- A study led by a UKZN professor has confirmed the safe use of PrEp in pregnant HIV negative women.
- Until 2019, pregnant women in South Africa were excluded from receiving the treatment due to a lack of evidence on its effectiveness.
- Pregnant women are at a higher risk of HIV infection due to hormonal changes and unprotected sex, among other things.
The University of KwaZulu-Natal's (UKZN) Professor Dhayendre Moodley has led an international study that confirms the safe use of tenofovir disoproxil fumarate/emtricitabine as pre-exposure prophylaxis (PrEP) in pregnant HIV negative women.
Until 2019, pregnant and lactating women in South Africa did not receive the PrEP roll-out due to a lack of safety data on its use in pregnancy.
Unprotected sex and hormonal changes, among other factors, expose pregnant women to a higher risk of HIV infection.
This was despite a 2018 study which found that women in two prevention studies were nearly three times more likely to become infected with HIV during pregnancy and four times as likely six months post-partum compared with the risk of HIV infection at other times, the SA Medical Research Council (SAMRC) said.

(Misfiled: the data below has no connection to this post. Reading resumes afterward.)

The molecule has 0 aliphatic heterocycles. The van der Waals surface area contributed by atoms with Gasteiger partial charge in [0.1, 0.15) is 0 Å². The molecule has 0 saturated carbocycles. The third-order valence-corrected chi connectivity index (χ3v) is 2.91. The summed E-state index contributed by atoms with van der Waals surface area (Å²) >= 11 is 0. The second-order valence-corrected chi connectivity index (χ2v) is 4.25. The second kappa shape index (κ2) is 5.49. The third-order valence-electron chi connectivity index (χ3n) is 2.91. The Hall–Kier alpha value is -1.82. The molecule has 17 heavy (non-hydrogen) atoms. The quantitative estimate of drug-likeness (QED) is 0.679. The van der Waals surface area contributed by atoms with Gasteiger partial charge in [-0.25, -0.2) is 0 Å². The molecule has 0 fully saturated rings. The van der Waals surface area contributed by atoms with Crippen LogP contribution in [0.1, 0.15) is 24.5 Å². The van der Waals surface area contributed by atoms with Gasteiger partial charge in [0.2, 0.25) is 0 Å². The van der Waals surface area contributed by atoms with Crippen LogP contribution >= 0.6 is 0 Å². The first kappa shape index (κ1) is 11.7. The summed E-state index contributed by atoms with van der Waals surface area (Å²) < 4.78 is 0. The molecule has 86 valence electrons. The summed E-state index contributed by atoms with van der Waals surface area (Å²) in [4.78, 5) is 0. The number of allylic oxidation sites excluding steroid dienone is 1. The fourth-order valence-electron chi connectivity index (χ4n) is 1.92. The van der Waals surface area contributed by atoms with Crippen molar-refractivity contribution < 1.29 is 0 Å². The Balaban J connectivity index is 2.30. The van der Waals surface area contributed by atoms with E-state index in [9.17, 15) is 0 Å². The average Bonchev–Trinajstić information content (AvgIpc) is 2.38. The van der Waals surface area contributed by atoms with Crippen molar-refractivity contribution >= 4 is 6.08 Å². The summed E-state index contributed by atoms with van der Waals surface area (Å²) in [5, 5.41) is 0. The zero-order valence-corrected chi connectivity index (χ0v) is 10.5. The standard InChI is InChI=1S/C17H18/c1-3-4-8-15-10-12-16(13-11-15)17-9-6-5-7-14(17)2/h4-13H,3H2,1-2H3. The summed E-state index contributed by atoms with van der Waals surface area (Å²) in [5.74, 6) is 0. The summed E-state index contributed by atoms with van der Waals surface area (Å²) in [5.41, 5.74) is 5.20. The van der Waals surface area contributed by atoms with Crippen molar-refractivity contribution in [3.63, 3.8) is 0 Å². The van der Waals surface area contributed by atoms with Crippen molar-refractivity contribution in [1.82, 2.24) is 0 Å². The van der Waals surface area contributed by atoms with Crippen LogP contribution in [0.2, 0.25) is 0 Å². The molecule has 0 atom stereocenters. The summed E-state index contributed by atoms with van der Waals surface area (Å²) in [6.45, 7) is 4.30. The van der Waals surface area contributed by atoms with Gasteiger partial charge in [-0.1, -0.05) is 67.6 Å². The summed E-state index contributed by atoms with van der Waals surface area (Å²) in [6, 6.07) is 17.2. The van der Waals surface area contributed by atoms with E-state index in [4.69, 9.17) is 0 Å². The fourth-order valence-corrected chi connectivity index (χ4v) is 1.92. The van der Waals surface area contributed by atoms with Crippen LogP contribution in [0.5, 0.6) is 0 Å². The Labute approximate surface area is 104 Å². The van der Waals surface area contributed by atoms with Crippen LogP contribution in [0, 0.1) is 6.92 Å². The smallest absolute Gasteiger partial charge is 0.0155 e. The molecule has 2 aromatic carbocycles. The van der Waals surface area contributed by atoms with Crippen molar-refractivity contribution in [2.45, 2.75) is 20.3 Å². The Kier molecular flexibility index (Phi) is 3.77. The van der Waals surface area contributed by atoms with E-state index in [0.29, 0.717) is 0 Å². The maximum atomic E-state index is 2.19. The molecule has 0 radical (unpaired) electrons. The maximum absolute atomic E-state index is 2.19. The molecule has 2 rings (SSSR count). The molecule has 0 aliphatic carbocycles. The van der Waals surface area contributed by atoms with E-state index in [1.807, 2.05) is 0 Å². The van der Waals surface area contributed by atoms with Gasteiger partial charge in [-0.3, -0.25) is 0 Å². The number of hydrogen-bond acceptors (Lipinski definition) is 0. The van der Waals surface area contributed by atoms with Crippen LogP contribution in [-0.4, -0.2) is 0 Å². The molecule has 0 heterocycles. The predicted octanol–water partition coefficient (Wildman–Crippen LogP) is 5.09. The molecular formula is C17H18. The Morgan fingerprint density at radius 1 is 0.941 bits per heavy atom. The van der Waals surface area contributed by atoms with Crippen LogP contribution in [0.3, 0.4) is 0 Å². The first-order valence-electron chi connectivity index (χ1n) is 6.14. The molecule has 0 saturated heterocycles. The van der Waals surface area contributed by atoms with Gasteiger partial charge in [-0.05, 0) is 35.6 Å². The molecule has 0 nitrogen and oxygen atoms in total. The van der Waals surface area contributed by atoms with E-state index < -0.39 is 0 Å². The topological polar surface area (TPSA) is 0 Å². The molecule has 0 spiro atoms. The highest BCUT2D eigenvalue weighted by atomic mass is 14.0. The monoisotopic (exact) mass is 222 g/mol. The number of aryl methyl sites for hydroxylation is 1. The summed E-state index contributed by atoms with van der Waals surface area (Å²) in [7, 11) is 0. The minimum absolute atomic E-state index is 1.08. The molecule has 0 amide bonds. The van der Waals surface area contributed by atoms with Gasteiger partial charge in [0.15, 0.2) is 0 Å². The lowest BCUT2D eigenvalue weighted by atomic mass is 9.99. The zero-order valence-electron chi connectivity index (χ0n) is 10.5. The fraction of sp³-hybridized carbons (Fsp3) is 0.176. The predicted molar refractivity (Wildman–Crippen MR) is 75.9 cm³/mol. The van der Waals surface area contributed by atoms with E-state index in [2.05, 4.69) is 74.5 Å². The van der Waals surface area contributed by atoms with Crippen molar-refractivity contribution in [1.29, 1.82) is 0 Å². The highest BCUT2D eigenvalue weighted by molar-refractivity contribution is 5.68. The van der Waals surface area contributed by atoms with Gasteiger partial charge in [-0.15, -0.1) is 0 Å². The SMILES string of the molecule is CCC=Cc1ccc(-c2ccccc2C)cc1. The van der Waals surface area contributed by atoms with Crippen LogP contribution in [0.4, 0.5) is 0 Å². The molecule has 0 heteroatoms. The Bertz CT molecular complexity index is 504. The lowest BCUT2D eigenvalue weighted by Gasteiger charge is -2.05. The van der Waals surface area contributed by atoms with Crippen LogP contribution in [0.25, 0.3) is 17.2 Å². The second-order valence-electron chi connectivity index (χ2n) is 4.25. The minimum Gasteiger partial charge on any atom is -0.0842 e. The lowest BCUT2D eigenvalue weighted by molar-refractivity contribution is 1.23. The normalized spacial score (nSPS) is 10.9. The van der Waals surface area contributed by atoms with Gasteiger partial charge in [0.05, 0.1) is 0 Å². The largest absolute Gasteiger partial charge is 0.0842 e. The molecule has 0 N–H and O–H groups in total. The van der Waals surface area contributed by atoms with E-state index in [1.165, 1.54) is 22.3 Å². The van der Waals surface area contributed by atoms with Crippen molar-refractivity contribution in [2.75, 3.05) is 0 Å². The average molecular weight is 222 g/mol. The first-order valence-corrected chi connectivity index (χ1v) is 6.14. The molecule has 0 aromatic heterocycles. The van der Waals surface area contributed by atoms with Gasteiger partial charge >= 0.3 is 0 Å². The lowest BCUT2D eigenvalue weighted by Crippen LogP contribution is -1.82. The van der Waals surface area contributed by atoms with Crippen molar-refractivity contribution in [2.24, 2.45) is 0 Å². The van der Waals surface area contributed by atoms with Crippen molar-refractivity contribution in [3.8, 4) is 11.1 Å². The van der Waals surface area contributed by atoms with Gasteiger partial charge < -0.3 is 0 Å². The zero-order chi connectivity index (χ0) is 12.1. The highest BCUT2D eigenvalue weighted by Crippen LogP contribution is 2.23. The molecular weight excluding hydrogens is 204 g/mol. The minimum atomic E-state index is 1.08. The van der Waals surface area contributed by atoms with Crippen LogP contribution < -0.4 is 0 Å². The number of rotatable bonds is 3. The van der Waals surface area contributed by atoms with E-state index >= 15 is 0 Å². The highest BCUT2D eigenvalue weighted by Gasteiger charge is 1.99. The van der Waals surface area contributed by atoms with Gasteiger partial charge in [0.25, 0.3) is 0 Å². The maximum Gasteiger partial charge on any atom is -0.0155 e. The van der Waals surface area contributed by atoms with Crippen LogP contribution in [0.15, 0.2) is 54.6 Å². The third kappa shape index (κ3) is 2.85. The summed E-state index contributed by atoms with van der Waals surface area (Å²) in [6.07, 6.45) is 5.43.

The recent study – funded by various institutions, including Gilead Sciences and the SAMRC, as well as scientists from the universities of KwaZulu-Natal, Stellenbosch, Witwatersrand and Southampton in the United Kingdom – examined the impact of the treatment on pregnant women.
The researchers said:
"Moreover, this study is likely to be the last clinical trial comparing PrEP with no PrEP, and provides a valuable benchmark for adverse pregnancy outcomes for future planned studies of novel PrEP strategies."
"HIV and AIDS remain a significant problem in South Africa, where women continue to bear a disproportionate burden of HIV. We need to double down on interventions that can work. PrEP in pregnancy is the first step in preventing HIV in women and critical in our battle to eradicate HIV in children," said SAMRC president and CEO Professor Glenda Gray, who was one of the experts involved in the study.